Park, Si-Nae; Sung, Shi-Joon; Sim, Jun-Hyoung; Yang, Kee-Jeong; Hwang, Dae-Kue; Kim, JunHo; Kim, Gee Yeong; Jo, William; Kim, Dae-Hwan; Kang, Jin-Kyu

    2015-07-01

    Nanoporous p-type semiconductor thin films prepared by a simple solution-based process with appropriate thermal treatment and three-dimensional (3D) p-n junction solar cells fabricated by depositing n-type semiconductor layers onto the nanoporous p-type thin films show considerable photovoltaic performance compared with conventional thin film p-n junction solar cells. Spin-coated p-type Cu2ZnSnS4 (CZTS) thin films prepared using metal chlorides and thiourea show unique nanoporous thin film morphology, which is composed of a cluster of CZTS nanograins of 50-500 nm, and the obvious 3D p-n junction structure is fabricated by the deposition of n-type CdS on the nanoporous CZTS thin films by chemical bath deposition. The photovoltaic properties of 3D p-n junction CZTS solar cells are predominantly affected by the scale of CZTS nanograins, which is easily controlled by the sulfurization temperature of CZTS precursor films. The scale of CZTS nanograins determines the minority carrier transportation within the 3D p-n junction between CZTS and CdS, which are closely related with the photocurrent of series resistance of 3D p-n junction solar cells. 3D p-n junction CZTS solar cells with nanograins below 100 nm show power conversion efficiency of 5.02%, which is comparable with conventional CZTS thin film solar cells. PMID:26061271

  6. Generating 3D tissue constructs with mesenchymal stem cells and a cancellous bone graft for orthopaedic applications

    Energy Technology Data Exchange (ETDEWEB)

    Arca, Turkan; Genever, Paul [Department of Biology, University of York, York, YO10 5DD (United Kingdom); Proffitt, Joanne, E-mail: paul.genever@york.ac.uk [TSL Centre of Biologics, Covidien, Allerton Bywater, Castleford, WF10 2DB (United Kingdom)

    2011-04-15

    Bone matrix (BM) is an acellular crosslinked porcine-derived cancellous bone graft, and therefore may provide advantages over other synthetic and naturally derived materials for use in orthopaedic surgery. Here, we analysed the potential of BM to support the growth and differentiation of primary human multipotent stromal cells/mesenchymal stem cells (MSCs) in order to predict in vivo bone regeneration events. Imaging with laser scanning confocal microscopy and scanning electron microscopy showed that 1 day after static seeding, a dense population of viable MSCs could be achieved on scaffolds suggesting they could be used for in vivo delivery of cells to the implant site. Long-term growth analysis by confocal imaging and histology demonstrated that BM was permissive to the growth and the 3D population of primary MSCs and an enhanced green fluorescent protein expressing osteosarcoma cell line, eGFP.MG63s, over several days in culture. Measurement of alkaline phosphatase (ALP) activities and mRNA expression levels of osteogenic markers (Runx-2, ALP, collagen type I, osteonectin, osteocalcin and osteopontin) indicated that BM supported osteogenesis of MSCs when supplemented with osteogenic stimulants. Upregulation of some of these osteogenic markers on BM, but not on tissue culture plastic, under non-osteogenic conditions suggested that BM also had osteoinductive capacities.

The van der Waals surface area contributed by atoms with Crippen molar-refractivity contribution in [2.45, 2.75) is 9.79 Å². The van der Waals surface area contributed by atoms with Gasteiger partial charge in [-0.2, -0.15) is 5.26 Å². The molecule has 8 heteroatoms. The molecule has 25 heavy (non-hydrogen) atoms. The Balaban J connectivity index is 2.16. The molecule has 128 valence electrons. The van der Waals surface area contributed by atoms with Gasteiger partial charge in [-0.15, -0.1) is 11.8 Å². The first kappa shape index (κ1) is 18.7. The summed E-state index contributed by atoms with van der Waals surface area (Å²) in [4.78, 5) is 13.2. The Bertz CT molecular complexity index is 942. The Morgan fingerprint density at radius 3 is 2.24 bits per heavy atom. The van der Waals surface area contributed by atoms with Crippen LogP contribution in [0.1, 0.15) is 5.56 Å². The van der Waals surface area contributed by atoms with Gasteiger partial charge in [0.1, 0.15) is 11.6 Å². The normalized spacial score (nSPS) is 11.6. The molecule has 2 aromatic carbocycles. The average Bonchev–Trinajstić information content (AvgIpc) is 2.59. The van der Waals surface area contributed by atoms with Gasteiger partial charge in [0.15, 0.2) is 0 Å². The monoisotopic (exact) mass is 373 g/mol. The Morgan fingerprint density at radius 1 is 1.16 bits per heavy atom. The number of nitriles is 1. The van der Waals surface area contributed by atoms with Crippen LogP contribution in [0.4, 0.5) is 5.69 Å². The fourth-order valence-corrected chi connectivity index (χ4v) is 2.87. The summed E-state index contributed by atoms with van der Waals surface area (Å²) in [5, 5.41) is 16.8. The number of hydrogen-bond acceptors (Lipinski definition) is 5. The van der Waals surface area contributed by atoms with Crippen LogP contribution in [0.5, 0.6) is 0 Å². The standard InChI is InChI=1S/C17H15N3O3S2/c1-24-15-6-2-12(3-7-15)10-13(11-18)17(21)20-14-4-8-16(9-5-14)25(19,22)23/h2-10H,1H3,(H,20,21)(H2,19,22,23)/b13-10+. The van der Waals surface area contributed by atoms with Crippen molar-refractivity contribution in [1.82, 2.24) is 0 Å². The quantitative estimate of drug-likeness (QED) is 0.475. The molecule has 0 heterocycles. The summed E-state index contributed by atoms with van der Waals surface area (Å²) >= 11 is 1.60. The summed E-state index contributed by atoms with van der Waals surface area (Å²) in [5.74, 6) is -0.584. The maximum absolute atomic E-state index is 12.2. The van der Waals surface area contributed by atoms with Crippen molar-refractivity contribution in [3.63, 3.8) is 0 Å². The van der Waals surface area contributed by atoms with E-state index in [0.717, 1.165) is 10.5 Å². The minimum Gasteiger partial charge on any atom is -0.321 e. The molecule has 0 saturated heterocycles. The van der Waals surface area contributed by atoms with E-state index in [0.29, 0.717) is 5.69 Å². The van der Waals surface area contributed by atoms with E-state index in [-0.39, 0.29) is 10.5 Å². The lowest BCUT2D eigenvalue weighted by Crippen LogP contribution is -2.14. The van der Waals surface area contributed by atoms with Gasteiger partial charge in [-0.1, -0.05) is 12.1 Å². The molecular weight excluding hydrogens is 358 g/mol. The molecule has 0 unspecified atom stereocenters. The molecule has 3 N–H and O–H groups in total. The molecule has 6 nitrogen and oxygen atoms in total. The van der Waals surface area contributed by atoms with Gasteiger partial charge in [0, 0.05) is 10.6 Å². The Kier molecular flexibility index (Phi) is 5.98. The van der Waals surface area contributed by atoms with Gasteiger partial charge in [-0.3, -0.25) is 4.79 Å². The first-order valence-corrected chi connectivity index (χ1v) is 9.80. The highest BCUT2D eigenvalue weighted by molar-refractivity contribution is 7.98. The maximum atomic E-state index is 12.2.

7. The Synergistic Effects of Matrix Stiffness and Composition on the Response of Chondroprogenitor Cells in a 3D Precondensation Microenvironment.

    Science.gov (United States)

    Carrion, Bita; Souzanchi, Mohammad F; Wang, Victor T; Tiruchinapally, Gopinath; Shikanov, Ariella; Putnam, Andrew J; Coleman, Rhima M

    2016-05-01

    Improve functional quality of cartilage tissue engineered from stem cells requires a better understanding of the functional evolution of native cartilage tissue. Therefore, a biosynthetic hydrogel was developed containing RGD, hyaluronic acid and/or type-I collagen conjugated to poly(ethylene glycol) acrylate to recapitulate the precondensation microenvironment of the developing limb. Conjugation of any combination of the three ligands did not alter the shear moduli or diffusion properties of the PEG hydrogels; thus, the influence of ligand composition on chondrogenesis could be investigated in the context of varying matrix stiffness. Gene expression of ligand receptors (CD44 and the b1-integrin) as well as markers of condensation (cell clustering and N-cadherin gene expression) and chondrogenesis (Col2a1 gene expression and sGAG production) by chondroprogenitor cells in this system were modulated by both matrix stiffness and ligand composition, with the highest gene expression occurring in softer hydrogels containing all three ligands. Cell proliferation in these 3D matrices for 7 d prior to chondrogenic induction increased the rate of sGAG production in a stiffness-dependent manner. This biosynthetic hydrogel supports the features of early limb-bud condensation and chondrogenesis and is a novel platform in which the influence of the matrix physicochemical properties on these processes can be elucidated.